Studium anglistiky na KAA UPOL

(4) Prosodic Features

- vowels and consonants = segments

- together form the syllables

- features imposed on the syllables = suprasegmentals, or, prosodic features

- suprasegmentals infl. patterns extending over larger chunks of utterance than the single segment

(a) variations in stress

- grammatical function (distinguish btw a noun x a verb)

- contrastive emphasis (‘I want a red pen, not a black one.’)

(b) variations in pitch

- pitch pattern in a sentence = intonation

- pitch pattern of a syllable or word causing the change of meaning in tone languages (Chinese) = tone

- grammatical function (‘This is my father.’ [the highest pitch on the 1st syllable of ‘father’]; ‘Is this your father?’ [the highest pitch on the 2nd syllable])

(c) variations in length

(d) v. in loudness

- combinations of pitch, length and loudness produce accent

- oth. suprasegmentals: rhythm, tempo, voice quality

Word Accent

- the word = a commutable entity with a separate linguistic identity, composed of one or more phonemes

- the word as a pattern formed by the qualitative and quantitative elements of its phonemes

- polysyllabic words: the word pattern determined also by the relationship of its parts

- varying prominence of the individual word parts gives rise to different word patterns

- the syllable of a word standing out from the remainder = the accented syllable

- accentual pattern of English words

(a) fixed = the main accent always falls on a particular syllable of any given word

(b) free = the main accent not tied to any particular situation in the word (x Czech: the main accent falls on first syllables)


- degrees of prominence of a syllable

(a) primary accent = the last major pitch change in a word/utterance

(b) secondary accent = a non-final pitch change in a word/utterance

(c) minor prominence = full vowel with no pitch change

(d) non-prominence = reduced vowel with no pitch change /ɪ, ʊ, ə/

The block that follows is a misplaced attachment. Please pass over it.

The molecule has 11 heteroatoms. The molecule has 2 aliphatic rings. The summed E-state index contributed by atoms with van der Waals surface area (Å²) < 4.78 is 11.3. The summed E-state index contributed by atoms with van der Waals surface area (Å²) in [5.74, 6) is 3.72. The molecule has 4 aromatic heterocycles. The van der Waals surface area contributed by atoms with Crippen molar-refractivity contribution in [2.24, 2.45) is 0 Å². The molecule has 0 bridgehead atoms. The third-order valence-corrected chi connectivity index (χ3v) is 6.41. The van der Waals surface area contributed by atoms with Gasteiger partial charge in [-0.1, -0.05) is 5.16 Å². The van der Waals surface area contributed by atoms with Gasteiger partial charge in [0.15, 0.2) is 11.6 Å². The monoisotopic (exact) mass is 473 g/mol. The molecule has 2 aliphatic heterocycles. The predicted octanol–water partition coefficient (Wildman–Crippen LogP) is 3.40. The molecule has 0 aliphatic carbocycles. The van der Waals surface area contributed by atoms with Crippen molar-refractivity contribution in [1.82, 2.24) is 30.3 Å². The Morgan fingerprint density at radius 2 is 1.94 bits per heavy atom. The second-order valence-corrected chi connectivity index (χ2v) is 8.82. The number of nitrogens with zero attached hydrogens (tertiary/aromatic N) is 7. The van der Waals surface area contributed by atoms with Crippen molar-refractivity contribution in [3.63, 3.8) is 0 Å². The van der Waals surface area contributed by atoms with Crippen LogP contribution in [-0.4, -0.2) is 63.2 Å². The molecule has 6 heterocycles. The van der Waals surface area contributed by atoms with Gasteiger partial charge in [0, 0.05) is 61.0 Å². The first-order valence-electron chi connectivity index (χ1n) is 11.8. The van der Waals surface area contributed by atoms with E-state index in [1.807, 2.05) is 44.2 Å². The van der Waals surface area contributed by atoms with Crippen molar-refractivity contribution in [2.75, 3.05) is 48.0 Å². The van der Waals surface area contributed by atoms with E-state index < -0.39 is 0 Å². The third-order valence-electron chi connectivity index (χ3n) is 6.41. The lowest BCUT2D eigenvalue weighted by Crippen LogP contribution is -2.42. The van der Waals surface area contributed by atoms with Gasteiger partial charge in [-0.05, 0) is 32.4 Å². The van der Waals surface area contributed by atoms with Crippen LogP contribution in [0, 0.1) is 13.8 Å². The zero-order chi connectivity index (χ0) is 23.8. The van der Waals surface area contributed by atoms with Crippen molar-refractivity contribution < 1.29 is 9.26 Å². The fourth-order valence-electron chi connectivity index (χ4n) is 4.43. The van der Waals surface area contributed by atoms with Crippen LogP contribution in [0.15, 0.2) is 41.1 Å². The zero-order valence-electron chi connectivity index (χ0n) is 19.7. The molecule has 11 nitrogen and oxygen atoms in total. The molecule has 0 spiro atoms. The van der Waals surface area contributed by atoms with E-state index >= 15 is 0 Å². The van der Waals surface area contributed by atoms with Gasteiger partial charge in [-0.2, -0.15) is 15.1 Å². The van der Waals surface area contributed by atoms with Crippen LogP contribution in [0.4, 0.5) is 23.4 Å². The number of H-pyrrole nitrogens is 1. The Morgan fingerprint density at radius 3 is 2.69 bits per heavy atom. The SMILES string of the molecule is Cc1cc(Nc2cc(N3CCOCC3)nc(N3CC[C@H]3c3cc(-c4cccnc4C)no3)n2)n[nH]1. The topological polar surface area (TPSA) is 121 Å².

- achieving the prominence

(a) pitch change

- the most prominent factor

- primary accent = the final pitch accent, the most prominent one

- secondary accent = a pitch accent on an earlier syllable, less prominent

- shift of accent in ‘'insult (n.) x in'sult (v.); 'import (n.) x im'port (v.); 'billow x be'low” x no shift of accent in ‘report, delay, select”

(b) loudness

- accented syllables louder than unaccented ones

(c) quantity and quality

- unaccented syllables: some more prominent than others due to the quality and quantity of the vowels at their centre

- long vowels and diphthongs more prominent than short vowels

- full vowels = vowels with minor prominence

- reduced vowels = non-prominent short vowels in unaccented syllables /ɪ, ʊ, ə/

The Process of Elision

= a process of gradation, a loss of phonemes or obscuration of vowels in weakly accented syllables

(a) established in the language for some time

(b) current only recently in colloquial speech

- vowels: initially (‘state, scholar, sample’), medially (‘forecastle’ /'fəʊksl/, ‘Salisbury’ /'sɔ:lzbrɪ/, ‘marriage’), finally (‘name, loved, cousin’)

- consonants: initial clusters /wr, kn, gn/ (‘write, know, gnaw’), medial /t/ + /n/ or /l/ (‘fasten, often, castle’), final /mb, mn/ (‘lamb, hymn’)


- intonational phrases = divisions of an utterance, signalled by pitch changes; their boundaries generally correspond syntactically with syntactic phrase/clause boundaries

- nucleus = the syllable with the final pitch accent, the starting point of one of the pitch patterns

- nuclear tone = a pitch pattern beginning at the primary accent and ending at the end of the intonational phrase

- types of nuclear tone:

(a) falling nuclear tones = start from the highest pitch of the speaking voice and fall to the lowest pitch (= high fall), or from the mid pitch to the lowest pitch (= low fall)

(b) rising nuclear tones = end at a high point (= high rise), or at a mid point (= low rise)

(c) falling-rising nuclear tones = fall-rise

(d) rising-falling nuclear tones = rise-fall

(e) level nuclear tones = mostly commonly a mid level

- the nucleus falls on the most prominent syllable, hence the most prominent word in an intonational phrase => the nucleus marks the end of the new information

- falling intonation: declaratives, yes/no-interrogatives, tag-interrogatives when expecting agreement, imperatives when abrupt, exclamatives

- rising intonation: wh-interrogatives, tag-interrogatives when leaving open the possibility of disagreement, imperatives when polite

Základní údaje

  • Předmět

  • Semestr

    Zimní semestr 2002/03.
  • Vyučující

    Šárka Šimáčková.
  • Status

    Povinný seminář a přednáška.


Cruttenden, Alan, ed. Gimson's Pronunciation of English. London: Edward Arnold, 1998.

Ladefoged, Peter. A Course in Phonetics. Fort Worth: Harcourt Brace Jovanovich College Publishers, 1993.


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